On 19 September 2017, the Parliament of Lebanon passed a new law with strong ring-fencing measures that will help get a better deal for the country from extractives.
With the recent discoveries of deep-sea gas fields, there are now real prospects of securing substantial revenues which can support better public services. But this will only be possible with the right legal framework and strong oversight from Parliament.
Westminster Foundation for Democracy (WFD) has supported the Lebanese parliamentary Public works, Energy, Water and Transport Committee for two years. Working closely with the committee chair, WFD brings international expertise and convenes meetings of MPs, officials and ministers. This has given the Committee some of the tools it needs to introduce new laws to improve transparency, stewardship and management of the extractives sector. The WFD programme has also supported the Parliament to raise its profile in oversight of the sector and highlight the vital role for Parliament at each stage.
In August 2016, WFD provided the Committee with an international comparative study on management and governance of the oil and gas sector. During meetings to discuss the study, the Committee adopted a recommendation to introduce a new oil and gas taxation bill.
A follow-up workshop with WFD in February 2017 provided an opportunity for Lebanese MPs to debate taxation of the oil and gas sector. This included contributions from Nick Butler, former Group Vice President for Strategy and Policy at BP and a former senior policy adviser to the UK Prime Minister. His recommendations focused on ‘ring-fencing’ to bring the Lebanese system into line with best practice worldwide. As he explained:
“Ring-fencing is a well-established part of energy taxation systems around the world. It allows the profits and the costs associated with each particular field development to be assessed and taxed separately.”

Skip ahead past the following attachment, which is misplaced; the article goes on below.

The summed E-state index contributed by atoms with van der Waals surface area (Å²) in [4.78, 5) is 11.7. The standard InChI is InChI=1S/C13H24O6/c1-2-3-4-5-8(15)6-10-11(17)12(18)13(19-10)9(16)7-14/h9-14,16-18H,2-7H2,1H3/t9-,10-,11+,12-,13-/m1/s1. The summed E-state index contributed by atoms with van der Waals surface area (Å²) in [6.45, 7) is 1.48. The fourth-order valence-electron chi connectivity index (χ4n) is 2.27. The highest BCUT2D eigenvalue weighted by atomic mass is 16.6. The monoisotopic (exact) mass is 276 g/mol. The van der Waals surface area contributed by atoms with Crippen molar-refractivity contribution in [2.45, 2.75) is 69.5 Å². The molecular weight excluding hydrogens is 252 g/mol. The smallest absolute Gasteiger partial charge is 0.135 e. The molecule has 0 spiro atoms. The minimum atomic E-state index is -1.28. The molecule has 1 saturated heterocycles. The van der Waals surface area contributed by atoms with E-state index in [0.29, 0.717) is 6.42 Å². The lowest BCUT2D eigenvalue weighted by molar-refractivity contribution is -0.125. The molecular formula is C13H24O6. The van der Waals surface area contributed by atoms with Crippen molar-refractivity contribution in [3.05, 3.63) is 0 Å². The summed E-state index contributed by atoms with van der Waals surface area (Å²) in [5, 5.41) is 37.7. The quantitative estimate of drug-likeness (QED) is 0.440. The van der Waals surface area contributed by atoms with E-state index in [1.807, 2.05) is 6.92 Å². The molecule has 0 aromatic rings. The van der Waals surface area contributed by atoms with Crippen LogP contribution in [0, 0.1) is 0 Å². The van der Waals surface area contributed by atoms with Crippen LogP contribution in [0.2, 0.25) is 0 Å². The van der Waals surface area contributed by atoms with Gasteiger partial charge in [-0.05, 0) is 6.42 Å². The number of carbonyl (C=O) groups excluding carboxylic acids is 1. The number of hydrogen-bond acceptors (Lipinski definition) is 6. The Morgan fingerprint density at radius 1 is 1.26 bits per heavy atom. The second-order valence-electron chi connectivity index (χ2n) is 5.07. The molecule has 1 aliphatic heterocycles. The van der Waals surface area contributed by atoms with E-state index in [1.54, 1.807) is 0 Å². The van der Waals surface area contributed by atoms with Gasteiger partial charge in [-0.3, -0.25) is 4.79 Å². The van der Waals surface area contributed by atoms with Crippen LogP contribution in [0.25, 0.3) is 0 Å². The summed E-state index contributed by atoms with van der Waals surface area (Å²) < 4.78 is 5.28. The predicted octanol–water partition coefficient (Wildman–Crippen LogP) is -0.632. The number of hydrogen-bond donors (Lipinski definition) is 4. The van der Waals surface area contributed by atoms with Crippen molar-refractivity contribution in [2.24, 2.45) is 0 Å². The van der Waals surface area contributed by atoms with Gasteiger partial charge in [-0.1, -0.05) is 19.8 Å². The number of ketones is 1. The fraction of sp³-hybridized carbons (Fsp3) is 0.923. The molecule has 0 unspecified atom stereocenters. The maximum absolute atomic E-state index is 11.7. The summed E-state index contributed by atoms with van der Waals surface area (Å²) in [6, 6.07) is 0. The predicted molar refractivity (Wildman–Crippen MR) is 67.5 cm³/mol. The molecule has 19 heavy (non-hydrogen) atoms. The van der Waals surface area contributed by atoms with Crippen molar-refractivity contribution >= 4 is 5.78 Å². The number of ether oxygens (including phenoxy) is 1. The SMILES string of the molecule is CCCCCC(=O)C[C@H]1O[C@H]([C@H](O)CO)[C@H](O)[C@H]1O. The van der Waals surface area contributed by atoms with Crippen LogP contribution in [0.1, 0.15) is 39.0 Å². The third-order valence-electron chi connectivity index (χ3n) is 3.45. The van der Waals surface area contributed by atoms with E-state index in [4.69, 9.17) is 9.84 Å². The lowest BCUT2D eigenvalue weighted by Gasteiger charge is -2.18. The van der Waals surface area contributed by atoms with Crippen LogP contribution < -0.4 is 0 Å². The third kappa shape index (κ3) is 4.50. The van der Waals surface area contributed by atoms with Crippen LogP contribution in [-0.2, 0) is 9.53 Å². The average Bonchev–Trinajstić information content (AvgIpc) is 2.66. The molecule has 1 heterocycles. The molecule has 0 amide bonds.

“If a major field is very profitable it can be taxed at the appropriate rate without all the profits being offset by expenditure elsewhere. It ensures companies cannot use losses on other activities – including onshore activities in energy or any other business – to offset their liabilities in respect of the offshore field.”
“Following the discovery of oil and gas in Lebanon, the country is expecting significant changes and lot of reforms are required.”
This resulted in the Committee deciding to amend the bill to strengthen original provisions on ring-fencing. Committee Chair Mohammed Kabbani MP, commented:
“Following the discovery of oil and gas in Lebanon, the country is expecting significant changes and lot of reforms are required. Certainly, the Parliament must play an important role in this process, the collaboration with WFD allowed for this to take place.
“Through the sharing of best practices and information, a comprehensive approach in the adoption of the Oil and Gas Taxation Law was followed, constructive engagement from relevant ministries was facilitated by the programme; the evidence provided on the ring-fencing generated an informed debate and decision. This support reinforced the oversight role of the Parliament and its centrality in shaping key polices.”
(Photo: Oil and Gas Taxation Bill discussed at a WFD workshop with members of the Public works, Energy, Water and Transport Committee.)
Along with ise securing a good deal for the Lebanese public purse, the parliamentary Committee is playing an important role – with WFD support – in transparency, good governance, management and oversight of the sector.
Support from the Foundation recently resulted in Parliament recommending Lebanon completes the process of joining the Extractive Industries Transparency Initiative (EITI), a global standard for the good governance of oil, gas and mineral resources.
Committee member Joseph Maalouf MP has also recently lodged a new draft law on transparency of the Oil and Gas Sector. The Committee launched this initiative at a WFD workshop in November 2016, which brought together Lebanese MPs on the topic: “Oil and Gas- A legislative initiative to fight corruptio” .
On 19 October 2017, WFD will facilitate a workshop on parliamentary scrutiny of the Sovereign Wealth Fund Bill. This will aim at debating and designing a sound model of governance for the fund which will manage Lebanon’s assets.